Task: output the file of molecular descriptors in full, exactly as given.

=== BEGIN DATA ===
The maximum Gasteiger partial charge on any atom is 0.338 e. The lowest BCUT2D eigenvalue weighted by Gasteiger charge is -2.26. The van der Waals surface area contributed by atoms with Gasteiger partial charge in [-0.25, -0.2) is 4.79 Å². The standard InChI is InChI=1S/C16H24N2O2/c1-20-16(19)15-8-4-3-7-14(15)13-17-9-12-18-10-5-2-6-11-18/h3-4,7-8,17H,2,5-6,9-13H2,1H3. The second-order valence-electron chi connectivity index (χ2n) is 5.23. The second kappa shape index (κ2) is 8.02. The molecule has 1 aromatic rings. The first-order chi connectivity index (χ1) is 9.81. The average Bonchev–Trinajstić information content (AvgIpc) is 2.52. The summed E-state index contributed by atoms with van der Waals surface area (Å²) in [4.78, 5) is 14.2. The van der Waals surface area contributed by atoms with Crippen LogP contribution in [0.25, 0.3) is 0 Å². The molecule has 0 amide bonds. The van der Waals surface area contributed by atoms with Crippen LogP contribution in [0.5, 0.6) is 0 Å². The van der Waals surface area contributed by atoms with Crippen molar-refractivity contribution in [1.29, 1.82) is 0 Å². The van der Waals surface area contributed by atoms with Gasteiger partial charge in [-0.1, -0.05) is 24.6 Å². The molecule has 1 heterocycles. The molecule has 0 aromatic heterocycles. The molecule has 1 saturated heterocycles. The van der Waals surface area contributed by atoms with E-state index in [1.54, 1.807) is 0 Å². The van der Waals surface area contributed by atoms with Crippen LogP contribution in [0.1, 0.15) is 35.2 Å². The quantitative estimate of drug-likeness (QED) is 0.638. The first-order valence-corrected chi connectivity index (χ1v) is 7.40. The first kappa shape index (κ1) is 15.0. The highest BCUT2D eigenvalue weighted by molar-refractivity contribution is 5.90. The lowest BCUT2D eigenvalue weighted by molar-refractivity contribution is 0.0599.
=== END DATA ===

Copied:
The maximum Gasteiger partial charge on any atom is 0.338 e. The lowest BCUT2D eigenvalue weighted by Gasteiger charge is -2.26. The van der Waals surface area contributed by atoms with Gasteiger partial charge in [-0.25, -0.2) is 4.79 Å². The standard InChI is InChI=1S/C16H24N2O2/c1-20-16(19)15-8-4-3-7-14(15)13-17-9-12-18-10-5-2-6-11-18/h3-4,7-8,17H,2,5-6,9-13H2,1H3. The second-order valence-electron chi connectivity index (χ2n) is 5.23. The second kappa shape index (κ2) is 8.02. The molecule has 1 aromatic rings. The first-order chi connectivity index (χ1) is 9.81. The average Bonchev–Trinajstić information content (AvgIpc) is 2.52. The summed E-state index contributed by atoms with van der Waals surface area (Å²) in [4.78, 5) is 14.2. The van der Waals surface area contributed by atoms with Crippen LogP contribution in [0.25, 0.3) is 0 Å². The molecule has 0 amide bonds. The van der Waals surface area contributed by atoms with Crippen LogP contribution in [0.5, 0.6) is 0 Å². The van der Waals surface area contributed by atoms with Crippen molar-refractivity contribution in [1.29, 1.82) is 0 Å². The van der Waals surface area contributed by atoms with Gasteiger partial charge in [-0.1, -0.05) is 24.6 Å². The molecule has 1 heterocycles. The molecule has 0 aromatic heterocycles. The molecule has 1 saturated heterocycles. The van der Waals surface area contributed by atoms with E-state index in [1.54, 1.807) is 0 Å². The van der Waals surface area contributed by atoms with Crippen LogP contribution in [0.1, 0.15) is 35.2 Å². The quantitative estimate of drug-likeness (QED) is 0.638. The first-order valence-corrected chi connectivity index (χ1v) is 7.40. The first kappa shape index (κ1) is 15.0. The highest BCUT2D eigenvalue weighted by molar-refractivity contribution is 5.90. The lowest BCUT2D eigenvalue weighted by molar-refractivity contribution is 0.0599.